Letter from the President

Kathy Berra, MSN, ANP, FAHA, FPCNA, FAAN

Stanford Prevention Research Center, Stanford, CA

The 2010 Institute of Medicine’s (IOM) report on the Future of Nursing outlines numerous challenges for Nursing Professionals and for the Nursing Profession. This important report challenges each of us to practice to the full extent of our education and training; to achieve higher levels of education and training through an improved education system that promotes seamless academic progression; to become full partners, with physicians and other health care professionals, in redesigning health care in the United States; and to design and support effective workforce planning and policies to provide better data collection via improved information infrastructure.1

As your President for 2013-2014, my goal is to further align PCNA policies, programs, and priorities with those of the IOM. Over the past 21 years, PCNA has accomplished significant achievements and has established itself as the premier organization of nursing professionals dedicated to the prevention of cardiac and other vascular diseases throughout the lifespan. This has been accomplished through our collective efforts in patient and professional education, advocacy, active participation in clinical practice guideline development, programs that increase the awareness of the importance of nursing in the prevention and management of cardiovascular disease (CVD), and partnering with international associations, such as the World Heart Federation and the European Society of Cardiology. All of these efforts support our strategic goals and those of the IOM.

Our membership, 2,900 and growing, represents nurses and advanced practice nurses from hospitals, cardiac rehabilitation programs, clinics, academic institutions, home health, academic research, public health and many other health care professionals. PCNA, through our valued affiliations with over 30 other professional organizations, reaches thousands health care professionals with our educational materials and programs. We do make a difference.

Building on our past achievements, together we can continue to make a difference. Together we can design and produce new educational programs and products and be the voice for “CVD prevention and Nursing.” Together we can make a difference at our place of employment and at local, state, national and international venues by actively participating in the development of health care policies supporting lifestyle and medical therapies for CVD. Together, we can make a difference by supporting nursing research and publications.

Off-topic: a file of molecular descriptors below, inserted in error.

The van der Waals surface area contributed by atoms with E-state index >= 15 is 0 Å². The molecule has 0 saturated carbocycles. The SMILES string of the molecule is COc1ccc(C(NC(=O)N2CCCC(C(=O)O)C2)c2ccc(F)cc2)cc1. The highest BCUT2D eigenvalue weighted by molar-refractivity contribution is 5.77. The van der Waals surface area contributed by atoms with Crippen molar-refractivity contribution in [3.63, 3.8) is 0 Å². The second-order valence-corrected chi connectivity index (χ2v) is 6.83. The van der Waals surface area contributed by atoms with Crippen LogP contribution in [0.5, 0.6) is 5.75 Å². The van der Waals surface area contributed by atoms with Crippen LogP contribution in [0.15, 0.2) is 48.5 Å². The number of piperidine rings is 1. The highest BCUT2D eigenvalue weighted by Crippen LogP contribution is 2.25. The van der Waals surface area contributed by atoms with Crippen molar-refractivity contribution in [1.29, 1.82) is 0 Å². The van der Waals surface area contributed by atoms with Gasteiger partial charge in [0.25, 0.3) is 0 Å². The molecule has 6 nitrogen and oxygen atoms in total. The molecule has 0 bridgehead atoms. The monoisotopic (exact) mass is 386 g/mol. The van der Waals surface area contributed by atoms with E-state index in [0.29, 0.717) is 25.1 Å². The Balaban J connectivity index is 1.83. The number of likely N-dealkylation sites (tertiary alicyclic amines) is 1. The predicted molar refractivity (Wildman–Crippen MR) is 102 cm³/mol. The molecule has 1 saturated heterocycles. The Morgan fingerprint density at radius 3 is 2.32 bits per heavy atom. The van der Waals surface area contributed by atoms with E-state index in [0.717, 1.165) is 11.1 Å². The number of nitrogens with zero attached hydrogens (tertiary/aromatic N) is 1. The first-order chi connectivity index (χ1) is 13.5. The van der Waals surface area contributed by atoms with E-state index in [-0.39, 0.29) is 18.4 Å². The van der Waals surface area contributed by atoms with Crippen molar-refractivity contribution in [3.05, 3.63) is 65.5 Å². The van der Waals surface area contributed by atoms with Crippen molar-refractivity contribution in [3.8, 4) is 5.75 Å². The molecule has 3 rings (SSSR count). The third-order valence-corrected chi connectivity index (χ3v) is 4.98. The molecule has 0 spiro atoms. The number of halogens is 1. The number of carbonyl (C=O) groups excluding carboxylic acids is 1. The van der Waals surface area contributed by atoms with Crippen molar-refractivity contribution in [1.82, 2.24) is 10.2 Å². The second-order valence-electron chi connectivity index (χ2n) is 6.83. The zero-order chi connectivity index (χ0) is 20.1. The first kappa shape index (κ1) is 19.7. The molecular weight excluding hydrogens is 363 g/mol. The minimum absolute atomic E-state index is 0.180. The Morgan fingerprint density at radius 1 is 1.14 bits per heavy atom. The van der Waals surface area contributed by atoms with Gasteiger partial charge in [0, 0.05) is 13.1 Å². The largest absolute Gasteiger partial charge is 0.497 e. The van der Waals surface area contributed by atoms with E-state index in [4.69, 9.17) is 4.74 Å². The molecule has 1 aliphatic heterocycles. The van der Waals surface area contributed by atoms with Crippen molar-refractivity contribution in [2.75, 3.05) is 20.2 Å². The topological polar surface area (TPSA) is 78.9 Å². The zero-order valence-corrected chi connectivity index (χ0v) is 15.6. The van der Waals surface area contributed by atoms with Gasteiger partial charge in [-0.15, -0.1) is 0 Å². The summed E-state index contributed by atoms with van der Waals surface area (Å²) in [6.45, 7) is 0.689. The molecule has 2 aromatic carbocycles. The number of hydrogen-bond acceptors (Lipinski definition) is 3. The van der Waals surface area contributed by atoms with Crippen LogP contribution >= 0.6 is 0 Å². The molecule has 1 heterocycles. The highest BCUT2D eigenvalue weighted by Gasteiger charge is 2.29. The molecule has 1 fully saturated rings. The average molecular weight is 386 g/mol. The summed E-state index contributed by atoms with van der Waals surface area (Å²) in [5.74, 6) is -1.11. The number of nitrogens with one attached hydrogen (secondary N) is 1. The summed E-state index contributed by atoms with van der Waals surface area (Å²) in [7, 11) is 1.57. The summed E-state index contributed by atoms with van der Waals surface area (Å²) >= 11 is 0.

I encourage each of you to join PCNA on our webinars, at our regional and chapter meetings, and at our preeminent annual symposium. I urge you to publish your research and clinical papers in the Journal of Cardiovascular Nursing (JCN). JCN is recognized internationally for its excellence and broad coverage of important cardiovascular topics. I invite each of you to let PCNA know if there are educational programs or products you would like to see developed - especially if you would like to be involved in this process!  Let us know about amazing speakers on relevant topics you have heard and who you think would resonate with all of us at PCNA. Let us know how we can improve our communication with you and how we can better serve your patients and your community. Join us on Twitter and Facebook…let us know about your successes and challenges. Help us make PCNA a better organization that is responsive to the ever changing world of cardiovascular disease prevention and management.

I look forward to hearing your ideas and suggestions, questions and comments. Together we can reduce death and disability from CVD for ourselves, our families, and our communities.

The IOM Repot on Nursing summarized a key finding of their research which, I believe is PCNA’s “Call to Action” for 2013-2014.

“The United States has the opportunity to trans¬≠form its health care system, and nurses can and should play a fundamental role in this transforma¬≠tion.”1    


[1] Institute of Medicine - The Future of Nursing - Leading Change, Advancing Health. October 2010. www.iom.edu/nursing